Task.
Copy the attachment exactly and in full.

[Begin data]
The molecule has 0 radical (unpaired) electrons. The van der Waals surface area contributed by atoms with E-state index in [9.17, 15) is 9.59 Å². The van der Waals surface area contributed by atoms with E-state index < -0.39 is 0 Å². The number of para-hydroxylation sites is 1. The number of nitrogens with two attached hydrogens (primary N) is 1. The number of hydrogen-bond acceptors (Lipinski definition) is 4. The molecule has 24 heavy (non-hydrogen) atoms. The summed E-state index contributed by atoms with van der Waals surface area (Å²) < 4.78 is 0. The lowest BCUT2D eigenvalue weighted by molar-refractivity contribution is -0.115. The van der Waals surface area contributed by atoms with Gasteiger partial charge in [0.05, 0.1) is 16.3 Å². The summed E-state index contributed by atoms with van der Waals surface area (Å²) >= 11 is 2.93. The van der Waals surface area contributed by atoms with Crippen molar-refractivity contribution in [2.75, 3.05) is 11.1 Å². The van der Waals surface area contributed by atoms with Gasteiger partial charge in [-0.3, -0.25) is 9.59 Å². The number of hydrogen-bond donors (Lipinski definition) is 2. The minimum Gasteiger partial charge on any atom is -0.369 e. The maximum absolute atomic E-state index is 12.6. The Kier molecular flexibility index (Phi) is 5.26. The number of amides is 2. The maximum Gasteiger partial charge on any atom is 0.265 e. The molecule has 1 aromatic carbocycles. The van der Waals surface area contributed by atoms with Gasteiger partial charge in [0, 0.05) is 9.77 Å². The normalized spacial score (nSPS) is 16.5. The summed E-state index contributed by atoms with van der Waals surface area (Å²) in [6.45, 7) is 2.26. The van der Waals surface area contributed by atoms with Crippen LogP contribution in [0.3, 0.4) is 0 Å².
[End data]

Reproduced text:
The molecule has 0 radical (unpaired) electrons. The van der Waals surface area contributed by atoms with E-state index in [9.17, 15) is 9.59 Å². The van der Waals surface area contributed by atoms with E-state index < -0.39 is 0 Å². The number of para-hydroxylation sites is 1. The number of nitrogens with two attached hydrogens (primary N) is 1. The number of hydrogen-bond acceptors (Lipinski definition) is 4. The molecule has 24 heavy (non-hydrogen) atoms. The summed E-state index contributed by atoms with van der Waals surface area (Å²) < 4.78 is 0. The lowest BCUT2D eigenvalue weighted by molar-refractivity contribution is -0.115. The van der Waals surface area contributed by atoms with Gasteiger partial charge in [0.05, 0.1) is 16.3 Å². The summed E-state index contributed by atoms with van der Waals surface area (Å²) >= 11 is 2.93. The van der Waals surface area contributed by atoms with Crippen molar-refractivity contribution in [2.75, 3.05) is 11.1 Å². The van der Waals surface area contributed by atoms with Gasteiger partial charge in [-0.3, -0.25) is 9.59 Å². The number of hydrogen-bond donors (Lipinski definition) is 2. The minimum Gasteiger partial charge on any atom is -0.369 e. The maximum absolute atomic E-state index is 12.6. The Kier molecular flexibility index (Phi) is 5.26. The number of amides is 2. The maximum Gasteiger partial charge on any atom is 0.265 e. The molecule has 1 aromatic carbocycles. The van der Waals surface area contributed by atoms with Gasteiger partial charge in [0, 0.05) is 9.77 Å². The normalized spacial score (nSPS) is 16.5. The summed E-state index contributed by atoms with van der Waals surface area (Å²) in [6.45, 7) is 2.26. The van der Waals surface area contributed by atoms with Crippen LogP contribution in [0.3, 0.4) is 0 Å².